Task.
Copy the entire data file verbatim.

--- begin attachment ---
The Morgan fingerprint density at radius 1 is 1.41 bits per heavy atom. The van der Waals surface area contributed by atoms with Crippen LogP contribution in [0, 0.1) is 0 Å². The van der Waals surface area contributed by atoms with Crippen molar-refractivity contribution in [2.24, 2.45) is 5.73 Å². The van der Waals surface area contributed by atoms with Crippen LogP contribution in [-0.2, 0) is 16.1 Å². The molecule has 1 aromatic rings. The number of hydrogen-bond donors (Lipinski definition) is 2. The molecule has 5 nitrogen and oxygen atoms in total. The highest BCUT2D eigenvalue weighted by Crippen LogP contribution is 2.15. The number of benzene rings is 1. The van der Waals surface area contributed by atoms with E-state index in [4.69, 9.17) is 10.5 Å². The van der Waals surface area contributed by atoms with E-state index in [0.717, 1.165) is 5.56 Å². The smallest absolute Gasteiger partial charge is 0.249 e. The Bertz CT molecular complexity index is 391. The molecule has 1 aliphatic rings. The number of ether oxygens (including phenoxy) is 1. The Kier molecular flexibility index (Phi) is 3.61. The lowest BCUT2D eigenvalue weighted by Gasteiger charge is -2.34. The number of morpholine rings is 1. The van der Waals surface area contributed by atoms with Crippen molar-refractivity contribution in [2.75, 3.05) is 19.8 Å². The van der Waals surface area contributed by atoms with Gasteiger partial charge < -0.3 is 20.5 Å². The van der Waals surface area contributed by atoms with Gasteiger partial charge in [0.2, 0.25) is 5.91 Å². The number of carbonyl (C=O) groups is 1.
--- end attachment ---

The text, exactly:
The Morgan fingerprint density at radius 1 is 1.41 bits per heavy atom. The van der Waals surface area contributed by atoms with Crippen LogP contribution in [0, 0.1) is 0 Å². The van der Waals surface area contributed by atoms with Crippen molar-refractivity contribution in [2.24, 2.45) is 5.73 Å². The van der Waals surface area contributed by atoms with Crippen LogP contribution in [-0.2, 0) is 16.1 Å². The molecule has 1 aromatic rings. The number of hydrogen-bond donors (Lipinski definition) is 2. The molecule has 5 nitrogen and oxygen atoms in total. The highest BCUT2D eigenvalue weighted by Crippen LogP contribution is 2.15. The number of benzene rings is 1. The van der Waals surface area contributed by atoms with E-state index in [4.69, 9.17) is 10.5 Å². The van der Waals surface area contributed by atoms with E-state index in [0.717, 1.165) is 5.56 Å². The smallest absolute Gasteiger partial charge is 0.249 e. The Bertz CT molecular complexity index is 391. The molecule has 1 aliphatic rings. The number of ether oxygens (including phenoxy) is 1. The Kier molecular flexibility index (Phi) is 3.61. The lowest BCUT2D eigenvalue weighted by Gasteiger charge is -2.34. The number of morpholine rings is 1. The van der Waals surface area contributed by atoms with Crippen molar-refractivity contribution in [2.75, 3.05) is 19.8 Å². The van der Waals surface area contributed by atoms with Gasteiger partial charge < -0.3 is 20.5 Å². The van der Waals surface area contributed by atoms with Gasteiger partial charge in [0.2, 0.25) is 5.91 Å². The number of carbonyl (C=O) groups is 1.